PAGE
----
One of the unusual facets of Dungeon Crawl Classics RPG is the use of “funky” dice. Now for the established RPG gamer, the concept of “funky” dice can be unusual. After all we already play with d20′s, d12′s, d8′s, d10′s and the beloved d4. We already play with funky dice, right?
Nope! Dungeon Crawl Classics RPG brings us some more unusual dice, including the d3, d5, d7, d14, d16, d24 and d30. This set of dice is also known as the Zocchi Dice. Some people find this an attraction to the game and others find it as a detriment. I fall into the former camp and enjoyed hunting down the new dice and rolling them during the game.
Dungeon Crawl Classics RPG uses an improved die and reduced die mechanic that moves you up and down a dice chain when rolling. For example, bumping up from a d20 with an improved die roll would be a d24 and a reduced roll from a d20 is a d16. There are also some other charts and mechanics that make use of the funky dice to determine certain results during the course of a game.
When Joseph Goodman was asked about the inclusion of these funky dice in DCC by Suvudo he replied that he simply liked funky dice. In the interview he goes on to say that part of the nostalgia surrounding old-school gaming is related to the unusual dice of the time. Back when the d20 and d4 were unusual to the old-school gamer. As time has come on those types of dice have become “normal”. DCC RPG attempts to bring some of the nostalgia back by using these funky dice that are even new to a lot of us long timer gamers.
While some dislike them, I think Goodman Games really succeeded with the use of “funky” dice in the game. I haven’t been that excited about dice for a long time. But with DCC RPG I enjoyed reading up on just what dice I needed and hunting them down on the Internet. I found the experience enjoyable and not all that difficult to do, despite what some folks seem to be saying.
For those that really want to try DCC RPG, but do not want to hunt down dice, the rulebook describe ways to emulate the “funky” dice with normal dice. We used this way of rolling for the first funnel adventure I played with my son. It worked well, certainly well enough to get a feel for the game.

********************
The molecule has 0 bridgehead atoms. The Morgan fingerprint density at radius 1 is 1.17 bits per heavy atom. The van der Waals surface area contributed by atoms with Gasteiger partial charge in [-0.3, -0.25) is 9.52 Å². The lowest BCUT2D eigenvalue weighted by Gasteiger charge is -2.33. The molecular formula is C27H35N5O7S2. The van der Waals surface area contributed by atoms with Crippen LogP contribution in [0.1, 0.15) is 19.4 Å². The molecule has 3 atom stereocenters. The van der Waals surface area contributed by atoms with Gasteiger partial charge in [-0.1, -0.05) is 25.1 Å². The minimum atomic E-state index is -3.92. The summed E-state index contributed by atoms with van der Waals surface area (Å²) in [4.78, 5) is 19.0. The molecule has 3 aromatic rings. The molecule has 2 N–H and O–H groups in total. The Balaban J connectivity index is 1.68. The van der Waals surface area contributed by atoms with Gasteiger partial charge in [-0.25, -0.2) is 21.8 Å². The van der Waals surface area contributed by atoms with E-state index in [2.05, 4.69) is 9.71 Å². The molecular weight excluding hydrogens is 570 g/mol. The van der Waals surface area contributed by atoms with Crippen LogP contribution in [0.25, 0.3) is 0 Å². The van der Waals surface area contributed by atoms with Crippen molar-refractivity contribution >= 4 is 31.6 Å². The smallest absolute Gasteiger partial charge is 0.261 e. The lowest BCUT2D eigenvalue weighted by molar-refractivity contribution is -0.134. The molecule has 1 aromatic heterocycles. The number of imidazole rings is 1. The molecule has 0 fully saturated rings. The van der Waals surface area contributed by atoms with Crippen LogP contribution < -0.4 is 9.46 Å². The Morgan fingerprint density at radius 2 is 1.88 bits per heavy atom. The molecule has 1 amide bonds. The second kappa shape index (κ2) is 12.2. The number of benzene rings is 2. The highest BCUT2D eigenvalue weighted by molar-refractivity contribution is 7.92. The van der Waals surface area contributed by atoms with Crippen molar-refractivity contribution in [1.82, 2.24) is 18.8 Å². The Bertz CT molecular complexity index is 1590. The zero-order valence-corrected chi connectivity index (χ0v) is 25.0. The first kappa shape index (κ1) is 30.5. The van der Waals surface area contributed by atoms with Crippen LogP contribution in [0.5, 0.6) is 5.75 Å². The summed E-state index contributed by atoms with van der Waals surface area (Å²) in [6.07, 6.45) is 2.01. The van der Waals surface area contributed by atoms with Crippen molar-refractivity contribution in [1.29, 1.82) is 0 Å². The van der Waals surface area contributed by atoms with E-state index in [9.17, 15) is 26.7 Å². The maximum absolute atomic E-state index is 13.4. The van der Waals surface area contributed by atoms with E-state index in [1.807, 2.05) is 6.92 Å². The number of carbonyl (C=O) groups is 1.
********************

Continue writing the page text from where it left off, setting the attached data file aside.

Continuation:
Over on the Goodman Games forums for DCC RPG someone has shown a way to use only the d8, d10, and d12 in using this method:
- d3 = d12 divided by four
- d4 = d8 divided by two -or- d12 divided by three
- d5 = d10 divided by two
- d6 = d12 divided by two
- d7 = d8 re-roll 8′s
- d8 = standard
- d10 = standard (I’m old and remember when it wasn’t)
- d12 = standard
- d14 = same as d7 but with a control die (high is +7)
- d16 = d8 with an control die (high is +8)
- d20 = d10 with a control die (high is +10)
- d24 = d12 with a control die (high is +12)
- d30 = d10 with a control die (middle is +10, high is +20)
While I prefer to roll the “funky” dice the above methods work as good substitutes as folks decide whether to purchase their own sets of “funky” dice.
In either case – do not let the “funky” dice or Zocchi dice keep you from trying out Dungeon Crawl Classics RPG. Even if you do not feel like purchasing new dice for the game (and come on, what gamer doesn’t like to buy dice!), there are ways to play the game with “normal” dice we RPG gamers all used to.